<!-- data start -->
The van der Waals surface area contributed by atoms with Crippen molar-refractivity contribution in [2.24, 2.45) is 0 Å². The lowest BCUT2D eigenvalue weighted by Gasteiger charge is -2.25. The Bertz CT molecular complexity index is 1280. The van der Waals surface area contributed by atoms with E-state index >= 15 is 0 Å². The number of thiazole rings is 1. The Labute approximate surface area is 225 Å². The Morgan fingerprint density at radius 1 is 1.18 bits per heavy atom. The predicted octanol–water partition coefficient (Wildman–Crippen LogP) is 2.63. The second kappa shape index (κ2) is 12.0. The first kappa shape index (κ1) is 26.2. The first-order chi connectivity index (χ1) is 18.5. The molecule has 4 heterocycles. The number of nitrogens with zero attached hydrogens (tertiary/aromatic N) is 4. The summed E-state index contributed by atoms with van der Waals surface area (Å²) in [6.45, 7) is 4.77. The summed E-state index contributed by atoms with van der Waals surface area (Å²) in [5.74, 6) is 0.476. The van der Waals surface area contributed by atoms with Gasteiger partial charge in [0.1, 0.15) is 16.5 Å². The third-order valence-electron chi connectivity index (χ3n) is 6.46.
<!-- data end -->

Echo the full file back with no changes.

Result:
The van der Waals surface area contributed by atoms with Crippen molar-refractivity contribution in [2.24, 2.45) is 0 Å². The lowest BCUT2D eigenvalue weighted by Gasteiger charge is -2.25. The Bertz CT molecular complexity index is 1280. The van der Waals surface area contributed by atoms with E-state index >= 15 is 0 Å². The number of thiazole rings is 1. The Labute approximate surface area is 225 Å². The Morgan fingerprint density at radius 1 is 1.18 bits per heavy atom. The predicted octanol–water partition coefficient (Wildman–Crippen LogP) is 2.63. The second kappa shape index (κ2) is 12.0. The first kappa shape index (κ1) is 26.2. The first-order chi connectivity index (χ1) is 18.5. The molecule has 4 heterocycles. The number of nitrogens with zero attached hydrogens (tertiary/aromatic N) is 4. The summed E-state index contributed by atoms with van der Waals surface area (Å²) in [6.45, 7) is 4.77. The summed E-state index contributed by atoms with van der Waals surface area (Å²) in [5.74, 6) is 0.476. The van der Waals surface area contributed by atoms with Gasteiger partial charge in [0.1, 0.15) is 16.5 Å². The third-order valence-electron chi connectivity index (χ3n) is 6.46.